An Interview with Zachary Weiner

Conducted by Carrie Smoot
December 2003

FF: How did you come up with the idea for “City at Night?” What motivated you to write the story?

Zachary Weiner: It’s interesting really, and I think most writers find the fact to be true, but I was in a setting at the time I began conceptualizing City at Night that was incredibly inspiring for the work. Each day I would go out and venture in this setting I would pick up on new things that I typically would never notice. It provided me with a plot to work with. (The setting, by the way, was a very dangerous part of the city. I had lived under harsh circumstances there during a very short period of time I was using academically. I’ve never had stranger experiences in real life than I did at that location.)

I was motivated to write the story because 1) Writing is an addiction, especially if you feel you have a great idea. 2) I wanted to challenge my readers and bring them into new and different places and scenarios as I had on my ventures. 3) I think there are elements in the story to learn from and enrich oneself with. These were the motivations for writing it.

FF: How did you go about researching material for the novel?

ZW: I am a huge reader of all sorts of material. When I need to do some research work, I will usually head over to my nearest library and obtain an overload of materials I need to best inform myself of the area of study. I am also somewhat of a Web-surfing addict, which sometimes yields some gems of information. I think overall my everyday experiences with people and situations have provided an immense amount of study of human nature, psychology and philosophy, which is the backbone of most of my work.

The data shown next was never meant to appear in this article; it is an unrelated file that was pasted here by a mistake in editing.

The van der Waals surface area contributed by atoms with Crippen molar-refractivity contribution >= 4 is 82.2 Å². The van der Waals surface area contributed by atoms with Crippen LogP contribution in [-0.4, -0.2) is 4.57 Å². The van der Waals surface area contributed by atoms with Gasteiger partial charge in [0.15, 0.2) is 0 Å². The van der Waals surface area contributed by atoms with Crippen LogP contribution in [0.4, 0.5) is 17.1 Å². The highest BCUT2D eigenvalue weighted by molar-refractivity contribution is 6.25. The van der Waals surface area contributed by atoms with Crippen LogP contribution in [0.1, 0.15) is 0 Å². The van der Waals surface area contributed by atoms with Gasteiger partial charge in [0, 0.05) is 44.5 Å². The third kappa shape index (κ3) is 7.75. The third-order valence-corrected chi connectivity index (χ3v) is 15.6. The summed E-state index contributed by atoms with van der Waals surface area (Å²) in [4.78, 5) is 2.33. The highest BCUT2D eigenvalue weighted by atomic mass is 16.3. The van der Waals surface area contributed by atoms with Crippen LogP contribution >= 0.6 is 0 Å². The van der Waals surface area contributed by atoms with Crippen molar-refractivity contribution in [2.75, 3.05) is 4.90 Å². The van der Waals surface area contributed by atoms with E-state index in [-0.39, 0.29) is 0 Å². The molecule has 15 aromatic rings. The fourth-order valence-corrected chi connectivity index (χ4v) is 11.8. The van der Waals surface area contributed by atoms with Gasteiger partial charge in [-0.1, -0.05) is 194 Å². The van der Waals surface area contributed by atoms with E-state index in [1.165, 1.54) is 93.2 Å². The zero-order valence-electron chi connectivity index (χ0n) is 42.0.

FF: Were you nervous or scared writing any violent scenes?

ZW: Writing violence is difficult for me because I have to tap into an area of myself that I am not altogether familiar or comfortable with. I am a very nonviolent individual, but my current novel certainly has some violence so I had to confront the fact that like most of humanity I have a place in my mind that may be dark, that may have the potential of violence. Luckily that place only manifests itself in my writing. In this sense I think many aspects of writing can be scary to an extent, it has the ability to expose you to new areas of yourself, and take some paths that are not always conventional.

FF: Do you have a set writing schedule?

ZW: I have a set amount of time I usually place for myself late at night to do all of my writing. Usually from about 11:00 p.m. until 2:00 in the morning is the norm for me. I do not force myself to write at these times and often will just start writing when inspiration knocks. If I start or stop feeling a creative flow, I usually accommodate it.

FF: How do you develop characters and stories?